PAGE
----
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The Importance of Property Titles After Refinance

House and Key

Titling a house in trust is a crucial step in estate planning and property management. When you title a property in trust, you transfer ownership from yourself to the trust entity.  If you are creating a revocable living trust, chances are you are creating a revocable, grantor’s, administrative trust that avoids probate. However, for this to work properly, the assets that would otherwise go to probate must be titled in trust or list the trust as a beneficiary to the asset after the surviving grantor dies.  When you do your Trust with Surratt Law Practice, we make sure your home is titled in Trust and if appropriate, has a Homestead Declaration on it.  

One primary advantage of titling a house in trust is the streamlined process of asset distribution upon your passing. By placing the property in a trust, you can specify how it should be distributed among your beneficiaries without the need for probate. Probate is a court-supervised process that officially transfers an asset out of a deceased person’s name and into a living person’s name.  If the asset is in trust, there is no need to transfer the asset out of the decedent's name, as the Trustee has that power; thus, avoids the need for a probate transfer.  Probate can be time-consuming and expensive, but a trust allows for a vastly smoother transition of assets.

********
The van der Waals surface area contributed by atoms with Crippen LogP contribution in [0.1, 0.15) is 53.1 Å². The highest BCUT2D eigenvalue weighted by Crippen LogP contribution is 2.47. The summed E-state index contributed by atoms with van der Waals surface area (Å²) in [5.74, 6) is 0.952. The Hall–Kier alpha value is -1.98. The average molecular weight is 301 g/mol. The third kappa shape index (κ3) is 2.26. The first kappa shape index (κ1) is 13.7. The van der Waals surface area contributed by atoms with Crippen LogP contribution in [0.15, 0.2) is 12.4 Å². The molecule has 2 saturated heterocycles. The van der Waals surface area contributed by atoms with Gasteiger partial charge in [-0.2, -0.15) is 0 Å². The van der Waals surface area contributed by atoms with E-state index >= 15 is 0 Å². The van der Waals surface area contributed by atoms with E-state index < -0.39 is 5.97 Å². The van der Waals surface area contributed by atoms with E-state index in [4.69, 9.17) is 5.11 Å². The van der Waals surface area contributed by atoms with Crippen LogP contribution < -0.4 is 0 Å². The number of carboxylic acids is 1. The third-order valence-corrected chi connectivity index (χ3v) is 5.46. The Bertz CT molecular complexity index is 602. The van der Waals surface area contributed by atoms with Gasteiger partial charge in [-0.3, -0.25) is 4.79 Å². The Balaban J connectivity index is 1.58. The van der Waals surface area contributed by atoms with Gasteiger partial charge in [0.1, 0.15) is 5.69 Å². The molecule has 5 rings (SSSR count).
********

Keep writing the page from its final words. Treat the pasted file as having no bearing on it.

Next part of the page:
Moreover, titling a house in trust provides privacy. Unlike a will, which becomes a public document during probate, the details of a trust remain private. This confidentiality can be essential for those who prefer to keep their financial matters and estate plans confidential. 

When you make a grantor’s trust and title your home in it, that trust will use your social security number as its tax ID.  So, it's really you, it's your social, but the IRS Code sees it as a separate entity.  Thus, when you go to refinance your property, a lender will oftentimes make you retitle the home in your name(s) and then complete the loan.  However, the company will generally NOT place your home back in trust.  This is a HUGE issue.  If you were to die and the home was not titled in trust, it would go to probate, which is what we want to avoid!   

It is very important to remember that a trust can only avoid probate of an asset if the asset bears the Trust’s name on the title.  When you refinance, sell, and purchase a home, please remember that proper titling is extremely important and should be double-checked.   

Titling a house in trust is a prudent decision for those looking to simplify the distribution of assets, maintain privacy, reduce estate taxes, avoid probate, promote family harmony, protect assets for your beneficiaries, and ensure your own protection in case of incapacity. It's a powerful tool in estate planning that empowers individuals to have greater control over the fate of their assets and the well-being of their loved ones – just make sure that Title Companies don’t come along and mess it up along the way.  You can always negotiate in the refinance process that the Title Company is responsible for retitling the property in trust for you.